GLAM: So What Exactly Is Dumbarton Oaks Anyway?
After a few months of using Drupal for my professional blog, I’ve decided to once again move to Tumblr in order to contribute to the conversation that’s already happening. I’ll be migrating older content from the other blog and adding new content on a regular basis.
Ahh, it’s good to be back!
Prior to moving to DC to take part in the NDSR program, I had never even heard of Dumbarton Oaks before. Tucked away into a pocket of Georgetown, this little gem is well off the DC beaten path, and is actually an affiliate of Harvard University.
Owned by Mildred and Robert Bliss in the early 20th Century, Dumbarton Oaks began is a sort of pet project for the couple. Because Robert Bliss was in the foreign service, the Blisses became versed in the Parisian art world, and began to collect Byzantine and pre-Columbian works. A post in Buenos Aires prior to Paris, to my limited knowledge, led to Robert’s particular interest in pre-Columbian works. Mildred, on the other hand, was enamored of landscape and garden arts, and had the grounds of DO fashioned into an sumptuous outdoor paradise. Byzantine art was a point of shared interest for the couple (who, incidentally, were step-siblings prior to marriage), and was collected with an eye to the elaborate.
Because Robert was Harvard alumni, the couple decided to leave much of Dumbarton Oaks to the university in 1940 (with the rest going to the National Park Service). It was to “be used for study and research in the Humanities and Fine Arts with special emphasis upon Byzantine art and history.”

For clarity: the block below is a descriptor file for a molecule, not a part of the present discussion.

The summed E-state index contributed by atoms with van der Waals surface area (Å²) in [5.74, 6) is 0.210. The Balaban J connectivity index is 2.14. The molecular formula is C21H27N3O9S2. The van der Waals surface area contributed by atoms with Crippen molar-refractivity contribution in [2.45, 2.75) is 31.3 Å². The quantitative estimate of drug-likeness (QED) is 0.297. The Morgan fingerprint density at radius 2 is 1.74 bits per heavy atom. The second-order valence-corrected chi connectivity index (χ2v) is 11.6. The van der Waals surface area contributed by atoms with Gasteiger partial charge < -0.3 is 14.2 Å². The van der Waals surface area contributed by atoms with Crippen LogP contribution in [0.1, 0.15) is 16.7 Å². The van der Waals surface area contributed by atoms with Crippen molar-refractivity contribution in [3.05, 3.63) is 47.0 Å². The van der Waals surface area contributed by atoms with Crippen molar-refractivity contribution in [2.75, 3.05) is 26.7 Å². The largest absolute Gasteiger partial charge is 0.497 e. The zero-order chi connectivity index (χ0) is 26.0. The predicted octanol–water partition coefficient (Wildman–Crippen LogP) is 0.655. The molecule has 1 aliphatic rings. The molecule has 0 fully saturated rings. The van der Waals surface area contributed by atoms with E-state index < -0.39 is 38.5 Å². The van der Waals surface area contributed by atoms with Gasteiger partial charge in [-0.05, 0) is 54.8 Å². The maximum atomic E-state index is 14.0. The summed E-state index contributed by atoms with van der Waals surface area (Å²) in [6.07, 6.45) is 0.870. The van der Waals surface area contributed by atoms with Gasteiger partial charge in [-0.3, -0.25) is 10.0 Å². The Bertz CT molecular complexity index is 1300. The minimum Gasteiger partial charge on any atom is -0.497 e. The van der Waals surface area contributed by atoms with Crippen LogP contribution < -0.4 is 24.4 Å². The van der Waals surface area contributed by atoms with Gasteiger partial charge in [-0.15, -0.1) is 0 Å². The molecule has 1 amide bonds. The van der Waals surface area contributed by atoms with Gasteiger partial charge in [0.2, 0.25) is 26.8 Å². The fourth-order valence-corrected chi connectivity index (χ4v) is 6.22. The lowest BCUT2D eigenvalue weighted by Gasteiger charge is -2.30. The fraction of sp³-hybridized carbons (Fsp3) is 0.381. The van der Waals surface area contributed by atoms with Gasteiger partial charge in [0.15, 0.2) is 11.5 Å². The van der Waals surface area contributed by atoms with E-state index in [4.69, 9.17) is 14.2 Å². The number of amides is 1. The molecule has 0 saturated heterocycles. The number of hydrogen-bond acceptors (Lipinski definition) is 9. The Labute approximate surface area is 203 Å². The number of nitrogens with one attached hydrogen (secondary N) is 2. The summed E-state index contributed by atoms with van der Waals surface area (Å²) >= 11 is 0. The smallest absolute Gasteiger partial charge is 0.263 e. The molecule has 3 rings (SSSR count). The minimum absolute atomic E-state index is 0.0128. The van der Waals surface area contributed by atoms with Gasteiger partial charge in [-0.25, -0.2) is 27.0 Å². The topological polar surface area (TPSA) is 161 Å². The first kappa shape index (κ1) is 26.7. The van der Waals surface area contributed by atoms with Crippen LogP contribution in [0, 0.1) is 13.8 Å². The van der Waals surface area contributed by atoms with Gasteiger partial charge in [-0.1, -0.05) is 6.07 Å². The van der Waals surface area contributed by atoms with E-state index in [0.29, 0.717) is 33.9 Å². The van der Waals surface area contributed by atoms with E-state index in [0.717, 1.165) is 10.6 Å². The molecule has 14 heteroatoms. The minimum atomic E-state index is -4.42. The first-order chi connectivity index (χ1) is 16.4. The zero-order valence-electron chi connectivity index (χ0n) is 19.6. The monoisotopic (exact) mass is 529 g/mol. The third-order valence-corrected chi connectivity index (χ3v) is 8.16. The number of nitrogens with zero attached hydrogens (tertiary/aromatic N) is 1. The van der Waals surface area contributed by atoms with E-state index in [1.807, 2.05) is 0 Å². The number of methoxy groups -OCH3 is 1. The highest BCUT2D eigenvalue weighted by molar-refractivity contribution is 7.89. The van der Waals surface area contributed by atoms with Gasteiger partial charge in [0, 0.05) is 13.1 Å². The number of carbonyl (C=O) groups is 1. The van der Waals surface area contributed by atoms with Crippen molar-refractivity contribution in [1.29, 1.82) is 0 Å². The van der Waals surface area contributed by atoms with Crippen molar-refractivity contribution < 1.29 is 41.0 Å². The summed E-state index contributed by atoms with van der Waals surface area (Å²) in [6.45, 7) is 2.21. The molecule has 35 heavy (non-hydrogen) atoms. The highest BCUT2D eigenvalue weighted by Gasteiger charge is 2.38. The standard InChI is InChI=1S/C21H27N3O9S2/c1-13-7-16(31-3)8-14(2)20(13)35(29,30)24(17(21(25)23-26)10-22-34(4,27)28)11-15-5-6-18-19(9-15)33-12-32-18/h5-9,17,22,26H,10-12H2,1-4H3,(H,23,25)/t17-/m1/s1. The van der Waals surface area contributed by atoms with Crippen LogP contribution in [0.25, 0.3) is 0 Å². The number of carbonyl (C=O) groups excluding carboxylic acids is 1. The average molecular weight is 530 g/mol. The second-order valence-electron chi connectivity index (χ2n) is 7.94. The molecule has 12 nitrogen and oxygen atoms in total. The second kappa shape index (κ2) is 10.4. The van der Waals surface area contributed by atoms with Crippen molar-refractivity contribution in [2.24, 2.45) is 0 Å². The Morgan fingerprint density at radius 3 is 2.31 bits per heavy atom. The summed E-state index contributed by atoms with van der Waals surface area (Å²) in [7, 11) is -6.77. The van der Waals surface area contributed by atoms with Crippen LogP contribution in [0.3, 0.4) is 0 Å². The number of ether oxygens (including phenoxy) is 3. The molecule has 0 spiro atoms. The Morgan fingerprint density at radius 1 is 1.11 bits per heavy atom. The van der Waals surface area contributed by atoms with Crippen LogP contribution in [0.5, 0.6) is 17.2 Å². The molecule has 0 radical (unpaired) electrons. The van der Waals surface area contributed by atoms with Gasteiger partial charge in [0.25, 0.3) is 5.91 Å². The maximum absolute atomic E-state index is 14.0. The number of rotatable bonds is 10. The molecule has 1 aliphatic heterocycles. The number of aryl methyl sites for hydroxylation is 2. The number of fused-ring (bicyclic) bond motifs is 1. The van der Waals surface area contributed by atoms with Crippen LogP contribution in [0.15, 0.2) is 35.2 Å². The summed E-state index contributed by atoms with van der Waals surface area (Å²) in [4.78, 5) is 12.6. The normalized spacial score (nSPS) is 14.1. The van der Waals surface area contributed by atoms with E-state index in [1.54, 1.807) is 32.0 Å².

In its early years, DO supervised projects like the Index of Christian Art, and tasked fellows with the creation of new research materials. Since then, DO has both supported fellows in undertaking archeological digs in various areas around the world, as well as in coming to the grounds here to undertake their studies. The fellows come from interdisciplinary backgrounds, but are grouped into the three areas of study: Byzantine, pre-Columbian, and Garden and Landscape Arts.
So this is all leading up to the question: What exactly is Dumbarton Oaks anyway? The scope is somewhat unintuitive, but speaks to the nature of how DO started out. As with so many humanities projects, it seems, the institution is built on the personalities of a few key people. And so, DO is really a representation of what the Blisses’ many passions (another point of note is our beautiful Music Room, a nod to another one of the couple’s shared interests, and where Stravinsky composed the Dumbarton Oaks Concerto).
One of my colleagues first explained Dumbarton Oaks to me as “a GLAM: a garden, a library, an archive, and a museum.” And really, that’s apt. We do it all here. And the culmination of all of these elements is really a world that exists completely separate from anything outside of its ivied walls (and especially from the goings on of the Washington, DC politico world). It is full immersion in scholarship, a place where time doesn’t run 9 to 5, and where lunches organically revolve around heady questions like ‘What is art?’.
In first entering DO, I felt like a stranger in a strange land. I didn’t speak the language – sigillography, “Nantucket reds”, Orangery… And still, the winding paths and garden gates get me lost – at one point after a “get-together in the garden” after work, I got lost and ended up entering the museum through an apparently locked door (according to the annoyed guard). It’s a living place, full of moving parts.
Go and stand in the center of one of the eight domes of the Philip Johnson Pavilion, or visit the Cloud Terrace (an art installation featuring thousands of Swarovski crystals), and you’ll start to understand the magic that is part of DO. Get lost in the giant roses, or see the 14th Century manuscripts in the rare book collection, and then you’ll understand why it’s so hard to define Dumbarton Oaks.